It's the first weekend of summer, so we thought we'd talk to a few of our listeners about what's making them hot -- hot under the collar, that is. And it turns out a lot of you are ticked off about questionable customer relations at companies you deal with. So, we've invited our favorite consumer rights crusader to weigh in on what to do when you're getting the runaround. Los Angeles Times consumer columnist David Lazarus is here to help.
Moyosore in Minneapolis, Minn., has had trouble dealing with his cable company. He was in the process of moving and called his cable company to request that they close his account. But a few months later, he received a letter saying he owed the company some money -- a charge he disputes. He ignored the letters, but then a collection agency started calling and harassing him. What should he do?
"Federal law says a debt collector cannot harass people, so that's the first thing. If they're calling at all hours, if they're being in any way abusive on the telephone, you call them on that -- you report them to the Federal Trade Commission because a consumer does have rights here," says Lazarus. "Now all of these debt collectors by law have to have a dispute resolution process. You contact them, you go to their website, you find out how you can challenge a debt. You're going to have to submit something in writing saying this isn't correct for X, Y, and Z reasons. Moreover, a debt collector by law has to show you in writing what you owe. So call them on it and make them have to do that."
Lazarus says Moyosore should call the cable company back, immediately ask for a supervisor, and then confirm that there's a record of his attempt to terminate the account. Then, once that's acknowledged, find out what the charge is for, and work out whether he does or does not owe. Lazarus says Moyosore has to stick with resolving the issue and not give up or his credit rating could be at risk.
Kate in Tulsa, Okla., wrote to us about a consumer issue involving health insurance. About a year ago, she had an injury and developed sciatica. She started seeing an in-network doctor to help her with the pain. Kate says she paid her co-pays and didn't see a physical therapist more times than her insurance allowed. But then the insurance company started giving her excuses as to why they wouldn't pay for her visits -- telling her she had a preexisting condition. But Kate says that's not true. And then, her bill was sent to collections. She has disputed it in writing with the collections agency and eventually just paid the debt because she didn't want her credit rating to be affected. But then she found out her credit score dropped as a result anyway.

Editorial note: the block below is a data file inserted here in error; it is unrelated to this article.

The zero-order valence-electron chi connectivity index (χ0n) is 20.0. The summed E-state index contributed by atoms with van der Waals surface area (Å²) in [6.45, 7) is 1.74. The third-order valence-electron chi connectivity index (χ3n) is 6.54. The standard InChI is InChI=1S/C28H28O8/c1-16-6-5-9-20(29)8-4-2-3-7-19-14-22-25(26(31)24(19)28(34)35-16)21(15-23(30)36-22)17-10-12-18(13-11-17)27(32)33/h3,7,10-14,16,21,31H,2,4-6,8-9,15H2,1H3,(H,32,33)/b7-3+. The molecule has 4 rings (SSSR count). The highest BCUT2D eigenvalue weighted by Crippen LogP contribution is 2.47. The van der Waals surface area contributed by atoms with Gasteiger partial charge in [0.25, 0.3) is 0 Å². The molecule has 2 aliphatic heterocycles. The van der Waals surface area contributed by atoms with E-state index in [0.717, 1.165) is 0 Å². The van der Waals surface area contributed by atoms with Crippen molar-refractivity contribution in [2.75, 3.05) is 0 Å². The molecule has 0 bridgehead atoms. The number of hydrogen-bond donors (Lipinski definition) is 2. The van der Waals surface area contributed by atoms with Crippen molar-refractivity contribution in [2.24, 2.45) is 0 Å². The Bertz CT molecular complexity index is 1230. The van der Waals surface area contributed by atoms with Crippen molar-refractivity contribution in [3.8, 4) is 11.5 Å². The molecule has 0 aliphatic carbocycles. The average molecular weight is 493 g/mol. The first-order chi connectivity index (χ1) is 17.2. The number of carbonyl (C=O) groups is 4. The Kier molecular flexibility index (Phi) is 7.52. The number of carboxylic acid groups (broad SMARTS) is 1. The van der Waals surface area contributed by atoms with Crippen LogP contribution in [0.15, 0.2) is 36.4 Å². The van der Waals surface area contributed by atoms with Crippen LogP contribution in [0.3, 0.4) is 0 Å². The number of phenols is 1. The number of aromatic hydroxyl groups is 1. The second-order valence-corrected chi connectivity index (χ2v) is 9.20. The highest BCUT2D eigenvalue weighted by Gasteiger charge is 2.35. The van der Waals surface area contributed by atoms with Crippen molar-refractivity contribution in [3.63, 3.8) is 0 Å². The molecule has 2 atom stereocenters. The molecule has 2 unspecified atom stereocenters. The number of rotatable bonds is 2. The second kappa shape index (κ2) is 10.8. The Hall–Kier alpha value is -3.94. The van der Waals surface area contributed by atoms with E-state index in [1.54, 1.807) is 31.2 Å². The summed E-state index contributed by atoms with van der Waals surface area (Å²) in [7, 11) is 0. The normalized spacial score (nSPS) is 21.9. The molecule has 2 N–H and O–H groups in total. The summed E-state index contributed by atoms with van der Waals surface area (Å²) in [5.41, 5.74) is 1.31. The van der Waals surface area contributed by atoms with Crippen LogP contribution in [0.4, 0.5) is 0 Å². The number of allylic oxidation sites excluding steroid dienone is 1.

Lazarus says type of scenario -- with insurers disputing preexisting conditions -- is all too common. He says what Kate has to do is square things off with the health insurer. He says she has to go back and make sure that her insurer acknowledges everything she is claiming and then get their help to deal with the debt collectors.
"The credit agencies are such a hassle. Each one of them has their own dispute resolution process -- none of them are friendly, none of them are easy. It's a pain, but you've got to do it. Every time these guys inflict this level of pain on a consumer, the onus on you is to dig your way out or have these things come and haunt you later," says Lazarus.
John from Mason, Ohio, opted to not get trip insurance for a vacation he had planned to Europe. But he had outpatient surgery before the trip and had to cancel his flights because of complications. His flight was with Continental, which subsequently got bought by United. But because of the merger he's had a ton of issues trying to re-book his flights. What should he do?
"The central issue here was the United buy out of Continental. When you try to merge these computer systems together, all heck breaks loose. And that is one of the problems with big mergers cause consumers can easily fall through the crack. By my reckoning here, the computer erased the value of [the] ticket," says Lazarus.
Lazarus says he's going to have to backtrack and continue talking with customer service. He tells John to put this all in writing -- politely -- and send either an email or a registered letter to the CEO's office.
"The CEO of virtually every company, but I can guarantee it for the airlines, has a dispute resolution team. This is kind of a little secret that I can share with people. And that dispute resolution team trumps all the other ones because they report to the big boss and so your letter or email goes there, the CEO's office hands it to their team and says fix this. And then suddenly you have a whole different breed of customer service rep dealing with your problem. And point out to them in your letter what you think the theory is -- as a result of the computer systems coming together apparently the value of your ticket got wiped out, thus causing this cascade of problems," says Lazarus. "Something tells me that if you're polite about it and remind them that they don't want to lose a customer in good standing to the two or three other airlines that exist in the world, then they're going to want to work with you."
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